group IA elements react with halogen and form alkali metal halides. Sodium chloride, potassium bromide are some examples to alkali metal halides.

2Na + Cl2 = 2NaCl

Nitrogen and alkali metals

Only lithium reacts with nitrogen gas and forms lithium nitride (Li3N) which is a red solid.

6Li + N2 = 2Li3N

Li3N reacts with water and and produce ammonia gas and lithium hydroxide.

Li3N + 3H2O = 3LiOH + NH3

Sulfur and alkali metals

Sodium reacts sulfur form metal sulfide when heat is supplied.

2Na + S = Na2S

Those sulfides can react with dilute acids. And hydrogen sulfide gas is released.

class="reaction-equations"Na2S + HCl = 2NaCl + H2S

Ammonia and group IA metals

Sodium reacts with ammonia to produce hydrogen gas and NaNH2. In this reaction ammonia behave as an acid.

2Na + NH3 = NaNH2 + H2

Reaction with phosphorus and alkali metals

Sodium reacts with phosphorous in the presence of heat and produce sodium phosphide.

3Na + P = Na3P

Reaction of hydrogen sulfide and group IA metals

Sodium reacts with hydrogen sulfide (H2S) to give metal sulfide and H2 gas. Due to release of hydrogen gas, hydrogen sulfide is an acidic gas.

2Na + H2S = Na2S + H2

Alkali metal halides

The alkali metal halides have high melting points and they are colourless crystalline solids.
Ex: NaCl , KBr
These alkali metal halides are prepared by the reaction of appropriate oxide, hydroxide or carbonate with aqueous hydrohalic acid (HF, HCl, HBr, HI)

Alkali metal halides preparing

Stability of alkali metal halides

Fluorides of alkali metals are most stable while iodides of alkali metals are least stable.

Melting and boiling points of alkali metal halides

Melting and boiling points of alkali metal halides decreases with the increase in atomic mass of the halides as:

F- > Cl- > Br- > I-

As an example, melting point of NaCl is higher than NaBr.

For given halide ion, melting and boiling points of LiX is always less than NaX.

Solubility of alkali metal halides

All alkali metal halide compounds are soluble in water exception of LiF. LiF is insoluble in water due to its high lattice energy because of small cation and small anion size. Other halide ions of lithium are soluble in ethanol, acetone, ethyl acetate. LiCl is soluble in pyridine. CsI has also low solubility due to smaller hydration energy of its two ions.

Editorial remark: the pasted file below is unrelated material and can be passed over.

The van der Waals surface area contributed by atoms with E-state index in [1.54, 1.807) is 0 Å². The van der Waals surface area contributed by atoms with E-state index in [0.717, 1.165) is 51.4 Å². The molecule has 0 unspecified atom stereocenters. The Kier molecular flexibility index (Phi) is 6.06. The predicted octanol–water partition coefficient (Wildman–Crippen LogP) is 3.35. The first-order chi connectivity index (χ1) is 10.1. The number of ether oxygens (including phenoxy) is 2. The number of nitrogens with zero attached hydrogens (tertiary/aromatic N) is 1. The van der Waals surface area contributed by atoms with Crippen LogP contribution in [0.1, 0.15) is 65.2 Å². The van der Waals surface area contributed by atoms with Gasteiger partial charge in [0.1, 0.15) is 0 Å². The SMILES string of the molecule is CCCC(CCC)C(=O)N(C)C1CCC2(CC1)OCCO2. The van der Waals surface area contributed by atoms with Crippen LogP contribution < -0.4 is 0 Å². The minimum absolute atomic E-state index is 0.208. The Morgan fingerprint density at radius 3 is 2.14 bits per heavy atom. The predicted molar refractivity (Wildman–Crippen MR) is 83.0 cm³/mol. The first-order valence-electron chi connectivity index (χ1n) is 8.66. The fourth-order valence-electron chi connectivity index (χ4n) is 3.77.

Salts of oxo acids

Alkali metals are electropositive metals. Therefore they form salts with oxo acids.

What are the oxo acids?

Oxo acids are those in which the acidic proton which is on a hydroxyl group with an oxo group attached to the same acid. Carbonic acid (H2CO3), sulfuric acid (H2SO4), phosphoric acid (H3PO4) are some examples.

The alkali metals form salts with all oxo acids. These alkali metal oxo salts are generally soluble in water and thermally stable. But Li2CO3 is not stable to heat and decomposes readily. LiHCO3 does not exist as a solid.

Carbonates and bicarbonates of alkali metals

Carbonates of alkali metals are stable to heat (except lithium carbonate). The stability of those carbonates are increased down the group.

LiHCO3 does not exist as a solid. Li2CO3 is not stable to heat as other alkali earth metal carbonates. Lithium carbonate and alkali earth metal carbonates decompose to metaal oxide and carbon dioxide gas when heat is given.

Bicarbonates of alkali metals (except Llithium bicarbonate) decomposes into the carbonates, carbon dioxide and water.